Simon Erridge, Peter Wilson and Gillian Darley in conversation, chaired by Denise Bennetts

Hidden from History: Royal Shakespeare Theatre

Series: AA XX 100 Lecture Series
Date: Tuesday 3 March 2015
Time: 18:00
Venue: Lecture Hall
Running time: 96 mins

The widely-praised refurbishment of the Royal Shakespeare Company’s theatre and base at Stratford-upon- Avon restored and revealed fully the high quality of the architecture, designed in 1927-1932 by Elisabeth Scott, an early woman graduate of the AA. Like many women of her generation, Scott is not included in the history books in spite the cultural importance of this high profile project or that an entire issue of Architectural Review was devoted to her theatre and it was ranked one of the ten most important buildings of its decade. In conversation, Gillian Darley, architectural historian, Simon Erridge of Bennetts Associates, lead architect of the refurbishment, and RSC Project Director, Peter Wilson, pull together the strands of history and architecture, conservation and re-use and reconsider the achievement of a pioneer AA woman and the afterlife of her architecture. This conversation is part of the AA XX 100 lecture series.

Leading up to the centenary of women at the Architectural Association in 2017, over the next three years, a series of lectures, organised by AA XX 100, will draw different generations, disciplines and voices into the AA conversation. Through presentations, dialogue and debate, the series will highlight and challenge the concerns and values of the profession from a theorised gendered perspective which recognises the inclusive and collaborative nature of architecture, while serving as a catalyst for bigger ideas and a wider discussion of women in architecture. The series will feature prominent practitioners from contemporary global architecture and urbanism, as well as articulate the substantial contribution that AA women have made in the last 100 years, creating engaging conversations between past and present, men and women, staff and students. 

Gillian Darley is a journalist, writer and broadcaster. She presented a 45 minute BBC Radio 3 programme on Elisabeth Scott accompanied by an essay in the Guardian Saturday Review, 28 January 2011, 'A Stage of her Own'. She is the co-author, with David McKie, of Ian Nairn: Words in Place (Five Leaves, 2013) and in 2014 became the President of the Twentieth Century Society. She also writes a monthly column for Building Design.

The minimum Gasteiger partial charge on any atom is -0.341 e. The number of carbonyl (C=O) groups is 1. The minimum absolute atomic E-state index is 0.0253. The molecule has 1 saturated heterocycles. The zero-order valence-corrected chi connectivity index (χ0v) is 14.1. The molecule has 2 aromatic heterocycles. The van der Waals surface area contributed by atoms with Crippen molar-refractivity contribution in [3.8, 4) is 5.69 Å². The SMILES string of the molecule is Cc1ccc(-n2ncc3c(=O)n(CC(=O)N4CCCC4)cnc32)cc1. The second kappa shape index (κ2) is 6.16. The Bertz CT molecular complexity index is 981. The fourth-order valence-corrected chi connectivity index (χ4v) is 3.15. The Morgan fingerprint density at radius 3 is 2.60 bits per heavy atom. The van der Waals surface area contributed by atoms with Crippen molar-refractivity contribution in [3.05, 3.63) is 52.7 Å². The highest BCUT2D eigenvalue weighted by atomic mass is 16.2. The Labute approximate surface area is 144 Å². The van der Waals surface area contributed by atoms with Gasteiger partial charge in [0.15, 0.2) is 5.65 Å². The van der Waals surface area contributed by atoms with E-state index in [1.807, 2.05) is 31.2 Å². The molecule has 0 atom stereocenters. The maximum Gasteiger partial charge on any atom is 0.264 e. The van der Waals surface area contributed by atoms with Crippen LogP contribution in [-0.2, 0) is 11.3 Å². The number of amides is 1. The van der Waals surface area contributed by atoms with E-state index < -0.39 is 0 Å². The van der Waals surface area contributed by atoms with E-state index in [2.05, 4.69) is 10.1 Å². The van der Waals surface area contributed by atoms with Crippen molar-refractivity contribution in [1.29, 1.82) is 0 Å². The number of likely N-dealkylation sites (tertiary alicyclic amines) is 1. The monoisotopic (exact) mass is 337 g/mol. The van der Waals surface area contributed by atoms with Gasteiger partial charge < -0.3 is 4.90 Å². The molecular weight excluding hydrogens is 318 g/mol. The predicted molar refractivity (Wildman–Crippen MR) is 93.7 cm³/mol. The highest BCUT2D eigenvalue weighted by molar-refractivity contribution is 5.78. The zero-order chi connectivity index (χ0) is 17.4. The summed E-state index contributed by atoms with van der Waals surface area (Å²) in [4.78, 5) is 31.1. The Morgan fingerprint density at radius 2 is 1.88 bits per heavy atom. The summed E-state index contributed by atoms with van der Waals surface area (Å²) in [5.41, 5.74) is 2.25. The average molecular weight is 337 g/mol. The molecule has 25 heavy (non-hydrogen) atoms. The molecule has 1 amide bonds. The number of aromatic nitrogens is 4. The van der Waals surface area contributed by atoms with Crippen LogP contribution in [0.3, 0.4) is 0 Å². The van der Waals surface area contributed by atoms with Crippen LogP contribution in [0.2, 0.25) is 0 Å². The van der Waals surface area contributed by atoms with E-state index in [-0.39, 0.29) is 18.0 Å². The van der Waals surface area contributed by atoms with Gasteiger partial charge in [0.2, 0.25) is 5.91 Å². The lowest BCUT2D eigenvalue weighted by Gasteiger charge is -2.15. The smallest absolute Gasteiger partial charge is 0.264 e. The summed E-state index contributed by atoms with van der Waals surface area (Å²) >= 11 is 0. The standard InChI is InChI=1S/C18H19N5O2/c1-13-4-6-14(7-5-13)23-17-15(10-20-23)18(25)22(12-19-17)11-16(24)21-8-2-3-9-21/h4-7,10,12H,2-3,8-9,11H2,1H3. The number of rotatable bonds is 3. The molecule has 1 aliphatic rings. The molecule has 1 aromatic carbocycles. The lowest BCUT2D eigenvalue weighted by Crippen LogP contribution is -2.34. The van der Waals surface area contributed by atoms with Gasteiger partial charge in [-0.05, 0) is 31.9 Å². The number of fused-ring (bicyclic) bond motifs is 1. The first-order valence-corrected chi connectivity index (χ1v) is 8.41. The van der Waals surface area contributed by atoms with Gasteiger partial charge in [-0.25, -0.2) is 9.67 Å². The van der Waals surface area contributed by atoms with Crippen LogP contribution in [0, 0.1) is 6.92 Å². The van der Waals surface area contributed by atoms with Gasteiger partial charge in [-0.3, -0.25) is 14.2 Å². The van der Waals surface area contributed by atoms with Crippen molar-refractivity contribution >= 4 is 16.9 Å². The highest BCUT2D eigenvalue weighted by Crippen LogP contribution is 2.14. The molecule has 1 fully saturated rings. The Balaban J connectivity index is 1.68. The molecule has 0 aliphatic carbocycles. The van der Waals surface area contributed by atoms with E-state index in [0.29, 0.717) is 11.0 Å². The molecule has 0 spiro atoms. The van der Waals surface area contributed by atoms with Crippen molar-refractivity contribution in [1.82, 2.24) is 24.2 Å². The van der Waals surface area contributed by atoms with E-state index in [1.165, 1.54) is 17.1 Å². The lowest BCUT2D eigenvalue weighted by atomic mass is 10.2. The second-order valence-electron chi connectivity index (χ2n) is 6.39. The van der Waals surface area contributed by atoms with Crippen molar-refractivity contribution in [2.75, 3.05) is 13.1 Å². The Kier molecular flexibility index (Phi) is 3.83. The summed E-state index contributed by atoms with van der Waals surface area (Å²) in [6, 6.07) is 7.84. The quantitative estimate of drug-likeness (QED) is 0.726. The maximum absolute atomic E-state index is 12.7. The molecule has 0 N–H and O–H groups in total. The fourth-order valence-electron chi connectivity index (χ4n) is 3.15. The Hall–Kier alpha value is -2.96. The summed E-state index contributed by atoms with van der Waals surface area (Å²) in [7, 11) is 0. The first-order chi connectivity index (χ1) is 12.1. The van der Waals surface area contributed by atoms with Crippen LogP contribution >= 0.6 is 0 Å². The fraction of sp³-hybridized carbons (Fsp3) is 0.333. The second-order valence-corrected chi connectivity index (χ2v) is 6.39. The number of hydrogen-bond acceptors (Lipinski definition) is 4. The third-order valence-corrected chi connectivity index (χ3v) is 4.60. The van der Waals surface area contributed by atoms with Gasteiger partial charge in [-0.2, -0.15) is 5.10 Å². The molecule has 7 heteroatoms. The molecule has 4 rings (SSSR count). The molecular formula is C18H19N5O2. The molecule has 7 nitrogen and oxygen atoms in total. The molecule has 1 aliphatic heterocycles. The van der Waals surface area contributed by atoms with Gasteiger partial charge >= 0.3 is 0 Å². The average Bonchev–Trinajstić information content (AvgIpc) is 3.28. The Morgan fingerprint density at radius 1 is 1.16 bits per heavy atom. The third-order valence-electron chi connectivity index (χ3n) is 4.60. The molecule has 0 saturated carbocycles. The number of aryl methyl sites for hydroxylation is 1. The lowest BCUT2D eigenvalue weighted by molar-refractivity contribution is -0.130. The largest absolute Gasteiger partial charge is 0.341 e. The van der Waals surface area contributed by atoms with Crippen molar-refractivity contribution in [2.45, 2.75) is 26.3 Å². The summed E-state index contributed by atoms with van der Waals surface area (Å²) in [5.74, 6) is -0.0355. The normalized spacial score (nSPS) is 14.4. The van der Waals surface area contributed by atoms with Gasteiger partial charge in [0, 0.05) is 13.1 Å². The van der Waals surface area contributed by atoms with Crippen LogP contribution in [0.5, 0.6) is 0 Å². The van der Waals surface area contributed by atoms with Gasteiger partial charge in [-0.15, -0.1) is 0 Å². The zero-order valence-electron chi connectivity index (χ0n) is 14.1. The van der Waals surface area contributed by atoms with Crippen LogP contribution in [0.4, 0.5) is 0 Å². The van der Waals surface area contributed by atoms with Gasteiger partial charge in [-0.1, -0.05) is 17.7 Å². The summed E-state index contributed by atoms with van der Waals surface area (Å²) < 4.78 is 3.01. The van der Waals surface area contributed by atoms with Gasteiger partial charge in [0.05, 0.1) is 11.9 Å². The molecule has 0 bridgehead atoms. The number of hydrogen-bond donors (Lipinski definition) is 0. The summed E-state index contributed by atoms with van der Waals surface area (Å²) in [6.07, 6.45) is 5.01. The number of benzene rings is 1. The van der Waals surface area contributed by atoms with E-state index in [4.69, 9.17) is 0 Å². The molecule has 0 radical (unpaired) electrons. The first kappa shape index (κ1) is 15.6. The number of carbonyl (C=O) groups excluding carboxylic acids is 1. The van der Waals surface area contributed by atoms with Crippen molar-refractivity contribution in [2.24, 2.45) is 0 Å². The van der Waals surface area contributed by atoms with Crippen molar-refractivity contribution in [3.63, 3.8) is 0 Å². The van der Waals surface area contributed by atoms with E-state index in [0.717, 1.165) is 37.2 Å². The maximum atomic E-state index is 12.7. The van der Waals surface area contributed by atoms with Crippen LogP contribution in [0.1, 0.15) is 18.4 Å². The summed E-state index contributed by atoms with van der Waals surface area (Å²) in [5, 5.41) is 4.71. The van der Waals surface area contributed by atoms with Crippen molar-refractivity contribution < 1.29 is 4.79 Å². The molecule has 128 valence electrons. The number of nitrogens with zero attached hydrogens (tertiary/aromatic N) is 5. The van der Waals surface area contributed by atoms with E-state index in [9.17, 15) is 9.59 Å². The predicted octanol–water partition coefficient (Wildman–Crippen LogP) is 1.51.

Peter Wilson studied Natural Sciences at Cambridge and worked briefly in industry before embarking on a thirty year career in museums which culminated in his role as Director of Projects for Tate where he managed a series of projects beginning with Tate St Ives and ending with Tate Modern. In 2005 he joined the RSC as project director for the transformation of the Royal Shakespeare Theatre. He now advises clients on arts projects around the world.

All lectures are open to members of the public, staff and students unless otherwise stated.

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The Architectural Association receives Taught Degree Awarding Powers by the Lords of Her Majesty’s Most Honourable Privy Council.

The Architectural Association (AA), the oldest independent school of architecture in the United Kingdom, is pleased to announce that it has been granted the power to award its own degrees. As of 1 October 2019, the AA has the right to establish new academic programmes and degree awards and is working to create some of the world’s most pioneering courses in architecture to shape and build the future.

Taught Degree Awarding Powers (TDAP) give UK higher education institutions the right to award bachelor’s and master’s degrees. Prospective students worldwide can apply to the AA Foundation Course (Foundation Certificate), Experimental Programme BA(Hons), Diploma Programme (MArch), and nine taught postgraduate programmes encompassing History and Critical Thinking in Architecture (MA), Projective Cities (Taught MPhil) and Sustainable Environmental Design (MSc/MArch), amongst others.

AA Director, Eva Franch said, ‘since our founding in 1847 we have never ceased to create new horizons, institutionally and academically. This is a significant milestone for the AA and demonstrates how we have grown and progressed as an institution that has always valued independence. Receiving TDAP marks a new era for our institution; these are exciting times for the AA. The process has required considerable work from all members of staff and students. I would like to take this opportunity to credit them for this major achievement’.

President of the AA Council, Victoria Thornton added, ‘the TDAP process has recognised our strong governance, academic standards, scholarship and teaching as well as the environment supporting the delivery of taught higher education programmes’.

The School’s application for Taught Degree Awarding Powers was supported by the Architects Registration Board, the Royal Institute of British Architects and The Open University.